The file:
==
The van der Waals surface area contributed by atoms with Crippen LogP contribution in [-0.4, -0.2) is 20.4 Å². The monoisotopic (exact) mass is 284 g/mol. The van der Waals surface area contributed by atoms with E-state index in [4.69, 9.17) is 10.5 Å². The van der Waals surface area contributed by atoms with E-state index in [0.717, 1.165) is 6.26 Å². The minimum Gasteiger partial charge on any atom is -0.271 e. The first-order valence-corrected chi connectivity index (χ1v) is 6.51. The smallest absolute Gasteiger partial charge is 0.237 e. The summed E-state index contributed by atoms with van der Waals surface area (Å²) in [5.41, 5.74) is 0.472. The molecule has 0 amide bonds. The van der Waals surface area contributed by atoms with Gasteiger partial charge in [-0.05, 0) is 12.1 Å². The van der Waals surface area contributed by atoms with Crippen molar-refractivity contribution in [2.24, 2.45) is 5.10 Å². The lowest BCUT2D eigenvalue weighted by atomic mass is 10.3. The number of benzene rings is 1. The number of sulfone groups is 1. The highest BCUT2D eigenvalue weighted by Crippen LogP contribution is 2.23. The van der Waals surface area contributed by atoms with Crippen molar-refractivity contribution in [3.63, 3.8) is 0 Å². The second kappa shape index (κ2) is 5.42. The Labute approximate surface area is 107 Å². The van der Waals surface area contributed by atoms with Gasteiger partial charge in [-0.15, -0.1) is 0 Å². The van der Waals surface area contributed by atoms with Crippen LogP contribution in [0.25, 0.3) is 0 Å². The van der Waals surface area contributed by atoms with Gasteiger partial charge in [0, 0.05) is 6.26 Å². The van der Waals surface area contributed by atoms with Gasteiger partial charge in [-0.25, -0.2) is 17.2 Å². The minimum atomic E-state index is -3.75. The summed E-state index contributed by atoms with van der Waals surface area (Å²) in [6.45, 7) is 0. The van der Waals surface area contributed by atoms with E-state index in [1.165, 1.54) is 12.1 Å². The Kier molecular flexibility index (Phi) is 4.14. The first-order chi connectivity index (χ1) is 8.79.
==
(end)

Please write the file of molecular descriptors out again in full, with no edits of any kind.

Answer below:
The van der Waals surface area contributed by atoms with Crippen LogP contribution in [-0.4, -0.2) is 20.4 Å². The monoisotopic (exact) mass is 284 g/mol. The van der Waals surface area contributed by atoms with E-state index in [4.69, 9.17) is 10.5 Å². The van der Waals surface area contributed by atoms with E-state index in [0.717, 1.165) is 6.26 Å². The minimum Gasteiger partial charge on any atom is -0.271 e. The first-order valence-corrected chi connectivity index (χ1v) is 6.51. The smallest absolute Gasteiger partial charge is 0.237 e. The summed E-state index contributed by atoms with van der Waals surface area (Å²) in [5.41, 5.74) is 0.472. The molecule has 0 amide bonds. The van der Waals surface area contributed by atoms with Gasteiger partial charge in [-0.05, 0) is 12.1 Å². The van der Waals surface area contributed by atoms with Crippen molar-refractivity contribution in [2.24, 2.45) is 5.10 Å². The lowest BCUT2D eigenvalue weighted by atomic mass is 10.3. The number of benzene rings is 1. The number of sulfone groups is 1. The highest BCUT2D eigenvalue weighted by Crippen LogP contribution is 2.23. The van der Waals surface area contributed by atoms with Crippen molar-refractivity contribution in [3.63, 3.8) is 0 Å². The second kappa shape index (κ2) is 5.42. The Labute approximate surface area is 107 Å². The van der Waals surface area contributed by atoms with Gasteiger partial charge in [-0.15, -0.1) is 0 Å². The van der Waals surface area contributed by atoms with Crippen LogP contribution in [0.25, 0.3) is 0 Å². The van der Waals surface area contributed by atoms with Gasteiger partial charge in [0, 0.05) is 6.26 Å². The van der Waals surface area contributed by atoms with Gasteiger partial charge in [-0.25, -0.2) is 17.2 Å². The minimum atomic E-state index is -3.75. The summed E-state index contributed by atoms with van der Waals surface area (Å²) in [6.45, 7) is 0. The van der Waals surface area contributed by atoms with E-state index in [1.165, 1.54) is 12.1 Å². The Kier molecular flexibility index (Phi) is 4.14. The first-order chi connectivity index (χ1) is 8.79.